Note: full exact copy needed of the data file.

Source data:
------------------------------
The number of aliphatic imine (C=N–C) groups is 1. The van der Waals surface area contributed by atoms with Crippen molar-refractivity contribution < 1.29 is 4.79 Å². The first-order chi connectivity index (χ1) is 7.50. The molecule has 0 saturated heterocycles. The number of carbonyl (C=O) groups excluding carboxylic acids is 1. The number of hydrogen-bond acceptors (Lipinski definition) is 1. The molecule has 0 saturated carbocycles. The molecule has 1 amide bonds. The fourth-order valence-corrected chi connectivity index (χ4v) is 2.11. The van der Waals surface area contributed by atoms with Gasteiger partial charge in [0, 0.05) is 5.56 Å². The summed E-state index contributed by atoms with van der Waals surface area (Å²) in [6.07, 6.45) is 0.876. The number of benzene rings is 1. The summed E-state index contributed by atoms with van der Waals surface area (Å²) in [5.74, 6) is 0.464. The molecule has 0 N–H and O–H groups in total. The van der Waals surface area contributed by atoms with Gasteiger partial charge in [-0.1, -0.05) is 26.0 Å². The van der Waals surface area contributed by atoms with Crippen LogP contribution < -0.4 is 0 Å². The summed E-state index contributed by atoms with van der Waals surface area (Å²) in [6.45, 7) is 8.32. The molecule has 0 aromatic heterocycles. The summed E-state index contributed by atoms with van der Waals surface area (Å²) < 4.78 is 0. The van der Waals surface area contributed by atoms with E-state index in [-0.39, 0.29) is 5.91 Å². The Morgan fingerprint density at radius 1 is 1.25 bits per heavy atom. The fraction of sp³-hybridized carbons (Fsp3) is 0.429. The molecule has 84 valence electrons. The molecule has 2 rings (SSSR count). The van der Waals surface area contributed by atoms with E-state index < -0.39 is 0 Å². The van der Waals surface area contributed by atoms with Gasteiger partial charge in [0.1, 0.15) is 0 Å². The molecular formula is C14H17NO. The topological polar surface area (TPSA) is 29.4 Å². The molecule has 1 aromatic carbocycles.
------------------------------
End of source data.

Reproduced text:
The number of aliphatic imine (C=N–C) groups is 1. The van der Waals surface area contributed by atoms with Crippen molar-refractivity contribution < 1.29 is 4.79 Å². The first-order chi connectivity index (χ1) is 7.50. The molecule has 0 saturated heterocycles. The number of carbonyl (C=O) groups excluding carboxylic acids is 1. The number of hydrogen-bond acceptors (Lipinski definition) is 1. The molecule has 0 saturated carbocycles. The molecule has 1 amide bonds. The fourth-order valence-corrected chi connectivity index (χ4v) is 2.11. The van der Waals surface area contributed by atoms with Gasteiger partial charge in [0, 0.05) is 5.56 Å². The summed E-state index contributed by atoms with van der Waals surface area (Å²) in [6.07, 6.45) is 0.876. The number of benzene rings is 1. The summed E-state index contributed by atoms with van der Waals surface area (Å²) in [5.74, 6) is 0.464. The molecule has 0 N–H and O–H groups in total. The van der Waals surface area contributed by atoms with Gasteiger partial charge in [-0.1, -0.05) is 26.0 Å². The van der Waals surface area contributed by atoms with Crippen LogP contribution < -0.4 is 0 Å². The summed E-state index contributed by atoms with van der Waals surface area (Å²) in [6.45, 7) is 8.32. The molecule has 0 aromatic heterocycles. The summed E-state index contributed by atoms with van der Waals surface area (Å²) < 4.78 is 0. The van der Waals surface area contributed by atoms with E-state index in [-0.39, 0.29) is 5.91 Å². The Morgan fingerprint density at radius 1 is 1.25 bits per heavy atom. The fraction of sp³-hybridized carbons (Fsp3) is 0.429. The molecule has 84 valence electrons. The molecule has 2 rings (SSSR count). The van der Waals surface area contributed by atoms with E-state index < -0.39 is 0 Å². The van der Waals surface area contributed by atoms with Gasteiger partial charge in [0.1, 0.15) is 0 Å². The molecular formula is C14H17NO. The topological polar surface area (TPSA) is 29.4 Å². The molecule has 1 aromatic carbocycles.